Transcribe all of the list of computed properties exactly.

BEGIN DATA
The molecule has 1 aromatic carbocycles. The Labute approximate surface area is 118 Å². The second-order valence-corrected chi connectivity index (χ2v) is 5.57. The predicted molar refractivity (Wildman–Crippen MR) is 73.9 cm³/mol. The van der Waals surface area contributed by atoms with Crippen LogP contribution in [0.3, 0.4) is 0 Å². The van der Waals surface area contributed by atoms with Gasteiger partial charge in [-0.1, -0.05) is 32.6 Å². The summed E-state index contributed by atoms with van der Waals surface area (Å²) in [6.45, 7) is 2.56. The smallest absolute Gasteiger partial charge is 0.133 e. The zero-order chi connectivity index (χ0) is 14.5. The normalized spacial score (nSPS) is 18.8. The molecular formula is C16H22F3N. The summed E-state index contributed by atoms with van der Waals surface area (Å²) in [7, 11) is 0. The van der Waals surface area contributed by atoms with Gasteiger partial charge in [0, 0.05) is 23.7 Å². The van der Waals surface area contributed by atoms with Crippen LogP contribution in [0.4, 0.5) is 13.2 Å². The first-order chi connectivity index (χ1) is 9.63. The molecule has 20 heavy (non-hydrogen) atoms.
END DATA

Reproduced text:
The molecule has 1 aromatic carbocycles. The Labute approximate surface area is 118 Å². The second-order valence-corrected chi connectivity index (χ2v) is 5.57. The predicted molar refractivity (Wildman–Crippen MR) is 73.9 cm³/mol. The van der Waals surface area contributed by atoms with Crippen LogP contribution in [0.3, 0.4) is 0 Å². The van der Waals surface area contributed by atoms with Gasteiger partial charge in [-0.1, -0.05) is 32.6 Å². The summed E-state index contributed by atoms with van der Waals surface area (Å²) in [6.45, 7) is 2.56. The smallest absolute Gasteiger partial charge is 0.133 e. The zero-order chi connectivity index (χ0) is 14.5. The normalized spacial score (nSPS) is 18.8. The molecular formula is C16H22F3N. The summed E-state index contributed by atoms with van der Waals surface area (Å²) in [7, 11) is 0. The van der Waals surface area contributed by atoms with Gasteiger partial charge in [0, 0.05) is 23.7 Å². The van der Waals surface area contributed by atoms with Crippen LogP contribution in [0.4, 0.5) is 13.2 Å². The first-order chi connectivity index (χ1) is 9.63. The molecule has 20 heavy (non-hydrogen) atoms.